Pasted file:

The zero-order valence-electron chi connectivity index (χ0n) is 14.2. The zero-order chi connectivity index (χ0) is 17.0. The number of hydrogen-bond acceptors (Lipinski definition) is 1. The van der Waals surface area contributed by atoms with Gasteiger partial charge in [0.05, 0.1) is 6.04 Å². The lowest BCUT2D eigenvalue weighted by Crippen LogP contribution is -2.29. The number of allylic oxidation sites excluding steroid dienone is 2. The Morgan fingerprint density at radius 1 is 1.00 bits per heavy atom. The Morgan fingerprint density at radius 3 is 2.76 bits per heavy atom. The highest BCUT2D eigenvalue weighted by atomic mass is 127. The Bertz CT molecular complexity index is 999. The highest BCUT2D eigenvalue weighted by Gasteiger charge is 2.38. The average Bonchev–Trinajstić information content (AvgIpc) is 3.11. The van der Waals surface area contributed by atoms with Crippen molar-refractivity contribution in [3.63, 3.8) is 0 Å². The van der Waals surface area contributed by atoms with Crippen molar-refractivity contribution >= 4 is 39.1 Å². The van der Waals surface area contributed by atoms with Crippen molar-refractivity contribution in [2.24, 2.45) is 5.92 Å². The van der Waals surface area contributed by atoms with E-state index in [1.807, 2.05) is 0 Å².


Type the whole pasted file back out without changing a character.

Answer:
The zero-order valence-electron chi connectivity index (χ0n) is 14.2. The zero-order chi connectivity index (χ0) is 17.0. The number of hydrogen-bond acceptors (Lipinski definition) is 1. The van der Waals surface area contributed by atoms with Gasteiger partial charge in [0.05, 0.1) is 6.04 Å². The lowest BCUT2D eigenvalue weighted by Crippen LogP contribution is -2.29. The number of allylic oxidation sites excluding steroid dienone is 2. The Morgan fingerprint density at radius 1 is 1.00 bits per heavy atom. The Morgan fingerprint density at radius 3 is 2.76 bits per heavy atom. The highest BCUT2D eigenvalue weighted by atomic mass is 127. The Bertz CT molecular complexity index is 999. The highest BCUT2D eigenvalue weighted by Gasteiger charge is 2.38. The average Bonchev–Trinajstić information content (AvgIpc) is 3.11. The van der Waals surface area contributed by atoms with Crippen molar-refractivity contribution in [3.63, 3.8) is 0 Å². The van der Waals surface area contributed by atoms with Crippen molar-refractivity contribution >= 4 is 39.1 Å². The van der Waals surface area contributed by atoms with Crippen molar-refractivity contribution in [2.24, 2.45) is 5.92 Å². The van der Waals surface area contributed by atoms with E-state index in [1.807, 2.05) is 0 Å².